Vicki Hinze © 2003-2011
The ending of a novel is the summation; the portion of the book where what the characters have experienced in the novel’s events lead to a conclusion that is logical and in a sense inevitable.
The character’s journey is done. S/he is a different person than s/he had been at the onset. Stronger. Wiser. Or weaker, broken. Good or bad, for better or worse, the character is different, and that difference is a direct result of what s/he did or experienced in the novel.
Like the beginning and the middle of a novel, the ending has specific responsibilities—to the book and to the reader. Here are some considerations of what should and should not be included. (These are direct editorial citations of reasons for rejections, though as always, remember that these are rules of thumb. There are NO absolutes in writing. For every rule declared, there is a published example of it being broken.)
The ending of the novel introduces no new characters. Any character depicted
here should have been introduced earlier in the book, if only briefly. A good rule of thumb is to follow the Rule Of Three: Introduce, Reinforce, Utilize.
You introduce the character early on. Later in the book, you remind the reader of this character, or have a brisk second appearance to reinforce memory of this character and remind the reader who s/he is and how s/he relates to the story. Still later in the book, the character performs a specific story task.
This is a great way to foreshadow coming events. It’s also an excellent way to get all the novel pieces puzzled together snugly—intertwined—so you never hear editors use words like convoluted, contrived, or coincidence—(deadly words in fiction writing)—in connection with your books.
The end is the place where the writer ties up all loose ends. Threads created within the book should be resolved–even if that resolution is that the character recognizes that s/he will never know the truth or that a concrete resolution is not possible.
Even in those situations—where there is no resolution—the character must know and accept it. That might mean that the character “thinks” there is no answer but s/he will keep searching for one, or that s/he acknowledges an answer will never be found and s/he is at peace with that. Even grudging acceptance is a resolution. The key is in addressing the issue. Pulling the thread through and having the character deal with it. This eliminates “loose threads” or “dangling threads” from your work.
The end answers all questions, or the character determines there is no answer. Again, you deal with the issues. The character confronts and settles them, if only in his/her mind.
The end resolves all of the lesser conflicts before resolving the major conflict. In a series on conflict, we discussed this. You build conflicts through the novel. With each successive chapter, the conflict becomes stronger, more formidable, more difficult to master.
You start out at ground zero and as you chart the conflict in each chapter, you move consistently higher into a spike. While you might grant time for the reader to “catch their breath,” you don’t introduce a lesser conflict than the preceding conflict. You build on the foundation. Little dips, for breathers, yes, but to lower the obstacles and/or the risks to the character diminishes suspense and deflates the strength of the event—it weakens the book.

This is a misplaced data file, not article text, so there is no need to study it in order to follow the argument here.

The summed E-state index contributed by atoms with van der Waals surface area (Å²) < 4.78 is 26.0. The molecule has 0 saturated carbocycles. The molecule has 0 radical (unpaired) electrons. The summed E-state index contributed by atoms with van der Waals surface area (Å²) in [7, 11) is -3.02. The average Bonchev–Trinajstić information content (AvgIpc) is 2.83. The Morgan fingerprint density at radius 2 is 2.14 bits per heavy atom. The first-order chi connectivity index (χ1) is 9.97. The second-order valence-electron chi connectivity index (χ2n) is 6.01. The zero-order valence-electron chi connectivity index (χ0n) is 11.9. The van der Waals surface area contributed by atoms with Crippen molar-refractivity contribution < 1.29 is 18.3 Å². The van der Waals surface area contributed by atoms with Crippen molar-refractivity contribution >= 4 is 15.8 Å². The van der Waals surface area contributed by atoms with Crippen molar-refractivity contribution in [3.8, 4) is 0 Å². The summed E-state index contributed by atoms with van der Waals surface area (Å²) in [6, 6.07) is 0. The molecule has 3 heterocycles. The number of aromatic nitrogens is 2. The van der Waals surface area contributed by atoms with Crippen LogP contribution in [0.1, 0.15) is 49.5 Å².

Resolving the conflicts is done in reverse order. Little conflicts first, and then the largest, overall novel conflict. The reason you do this is because once the major conflict is resolved, the book is over. (The novel’s spine is the book.) If you resolve the “major” conflict and haven’t yet resolved the minor ones, then you’ve got unanswered questions, unresolved issues, and nothing to sustain them because you’ve removed the spine supporting them.
The end reveals all of the lesser truths that depict character growth that has occurred during the course of the novel as a result of experiences incurred by the character.
That growth is the tool that grants the character that seemingly unobtainable quality which enables him/her to attempt the final (and major) conflict and emerge victorious.
It is here that the character faces the black moment—that bleak time in the novel when it seems all hope of success is gone–and s/he either achieves the novel goal or decides that the resolution to the ultimate conflict is acceptable to him/her. (The satisfying ending versus the happy ending.)
If you look closely, you’ll see that this is the internal conflict that resolves parallel to the external conflict. Typically, we see the lesser conflicts resolved, the major conflict resolved, and then a short—usually a page or two—that evidences the resolution of the internal conflict.
Writers should be cautious in this critical portion of the book. We tend to want to linger and go on a while. But as a rule, we should fight the urge. While it’s understandable—we have spent months with this book and these characters—we need to recall that once the spine is broken—the major conflict resolved—then a very brief wrap-up of is all we need. To give in and linger earns comments such as: “the ending drags.”
That’s dangerous. Think about it. The reader reads, goes on this journey, this adventure, and snatches victory from the jaws of defeat. Then s/he reads the lingering end. The powerful impact of the success, the adventure is diminished under the weight of the lingering.
That’s not the emotional impact we want we leave readers with; we want them satisfied, but wanting more. We want them to close the cover with that emotional sense of empowerment, savoring the victory.
Now, just as each novel has a beginning, middle, and end, so does each chapter and scene. Apply the scene-element tests we discussed to the scenes, the chapters, and then to the novel as a whole. In respecting what is typical and atypical for the beginning, middle, and end, you can depict your work in its strongest light.